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The Texas Education Agency released its ratings for all districts and campuses Wednesday following an overhaul of the state accountability system that replaced “met standard” and “improvement required” ratings for school districts with letter grades of A through F.
Both campuses and districts received a number score of 1 through 100 based on three categories: student achievement, student progress, and closing achievement gaps. The final category measures how well specific student populations perform.
Districts alone received letter grades, while campuses were awarded “met standard” if they scored above 60 and “improvement required” if they did not.
Commissioner of Education Mike Morath described the A-F system as the “fairest” Texas has ever used. Morath said while other letter grade accountability systems are often criticized for having a strong correlation between failing grades and poverty, he believes Texas’ system does not.
As a result of the scores – and a state law that incurs penalties for any school receiving five consecutive “improvement required” ratings – one San Antonio Independent School District campus will close following the 2018-19 school year. SAISD announced to parents and staff last week that Rodriguez Elementary would close at the end of the school year, and district officials are looking into ways to reopen the school by fall 2020.
Throughout the rest of San Antonio, 38 campuses in public school districts received an “improvement required” grade, including 16 in San Antonio ISD, six in Edgewood ISD, five in South San Antonio ISD, three in East Central ISD, two in Southwest ISD, two in Northside ISD, two in North East ISD, one in Harlandale ISD, and one in Southside ISD.
“Improvement required” campuses make up approximately 4 percent of all traditional public schools. The majority of statewide “improvement required” campuses are elementary schools.
San Antonio’s “improvement required” schools are largely new to the rating. All but six of the 26 area campuses rated “improvement required” last year received a “met standard” in this year’s accountability rating system.
One of the schools that received an “improvement required” was Ogden Elementary in SAISD, which now has received a failing grade for five consecutive years. However, because of a partnership SAISD leveraged with Relay Graduate School of Education, state law permits Ogden reprieve from accountability consequences for an additional two years.
Districts were rated on an A through F scale, with three districts scoring an A, three districts scoring a B, seven districts scoring a C, and two districts scoring a D. No public school district in Bexar County scored an F.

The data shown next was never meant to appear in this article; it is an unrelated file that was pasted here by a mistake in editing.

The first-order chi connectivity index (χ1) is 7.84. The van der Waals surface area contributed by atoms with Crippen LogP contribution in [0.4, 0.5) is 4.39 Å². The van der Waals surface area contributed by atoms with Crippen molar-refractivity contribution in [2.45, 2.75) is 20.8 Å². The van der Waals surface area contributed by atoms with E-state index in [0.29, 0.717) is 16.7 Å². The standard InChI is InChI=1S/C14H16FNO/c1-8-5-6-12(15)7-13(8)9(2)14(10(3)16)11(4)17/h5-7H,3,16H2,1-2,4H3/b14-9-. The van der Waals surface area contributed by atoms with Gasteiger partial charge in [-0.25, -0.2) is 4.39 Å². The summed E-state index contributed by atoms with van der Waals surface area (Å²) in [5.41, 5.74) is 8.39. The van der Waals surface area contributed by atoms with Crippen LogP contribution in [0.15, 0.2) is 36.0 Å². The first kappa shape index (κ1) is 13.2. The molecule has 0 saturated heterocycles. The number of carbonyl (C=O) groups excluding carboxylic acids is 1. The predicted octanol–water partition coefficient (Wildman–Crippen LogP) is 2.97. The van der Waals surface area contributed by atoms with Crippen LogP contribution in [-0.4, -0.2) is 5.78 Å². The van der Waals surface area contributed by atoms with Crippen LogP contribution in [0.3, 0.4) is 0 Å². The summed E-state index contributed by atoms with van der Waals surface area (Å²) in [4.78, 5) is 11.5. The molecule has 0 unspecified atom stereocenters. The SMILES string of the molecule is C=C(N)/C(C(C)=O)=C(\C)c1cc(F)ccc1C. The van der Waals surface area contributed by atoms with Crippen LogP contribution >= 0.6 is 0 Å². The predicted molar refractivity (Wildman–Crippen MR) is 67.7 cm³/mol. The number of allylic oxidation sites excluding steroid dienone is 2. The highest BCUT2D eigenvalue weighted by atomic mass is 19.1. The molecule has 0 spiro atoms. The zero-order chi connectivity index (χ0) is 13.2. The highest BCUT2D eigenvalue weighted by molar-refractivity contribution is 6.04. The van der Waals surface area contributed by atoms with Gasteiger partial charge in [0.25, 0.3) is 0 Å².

Some district officials and school administrators have been critical of the A-F ratings, saying they reduce a complex assessment of a school to a simple letter.
“Placing a single letter grade on a district or school marginalizes the many great things occurring in our classrooms,” North East ISD Superintendent Brian Gottardy wrote to parents Tuesday night in preparation for the release of the scores. “The STAAR test captures a student’s academic ability over a few days in a given year. It does not take into account whether your child is a great artist, athlete, friend, performer, leader, etc.”
The Texas Education Agency also issued grades for Bexar County’s 22 open-enrollment charter school districts. Many of the charter schools received top marks: Heritage Academy, Basis Texas, Harmony Science Academy, Great Hearts Texas, George Gervin Academy, School of Science and Technology, and School of Science and Technology D all received an A.
Jubilee Academies, New Frontiers Public Schools, and Brooks Academy of Science and Engineering received a D. The lowest scores of an F and “improvement required” were given to Por Vida Academy, Carpe Diem Schools, and Bexar County Academy. Districts were not given a letter grade if they only had one campus. Carpe Diem Schools announced earlier this year it would close.
Individual campuses were also scored on a scale of 1 to 100. Nine individual charter campuses received an “improvement required” score:
- Jubilee – Highland Hills
- Jubilee – Lake View University Prep
- KIPP Un Mundo Dual Language Academy
- Frank L Madla Accelerated Collegiate Academy
- Por Vida Academy Charter High School
- Dr David C Walker Elementary
- Carpe Diem Schools
- Brooks Academy Lonestar
- Bexar County Academy
Across the state, 18 percent of public and charter school districts scored an A, 43 percent scored a B, 30 percent scored a C, 7 percent scored a D, and 2 percent scored an F.
Click here for a full listing of all accountability grades broken down by letter and number.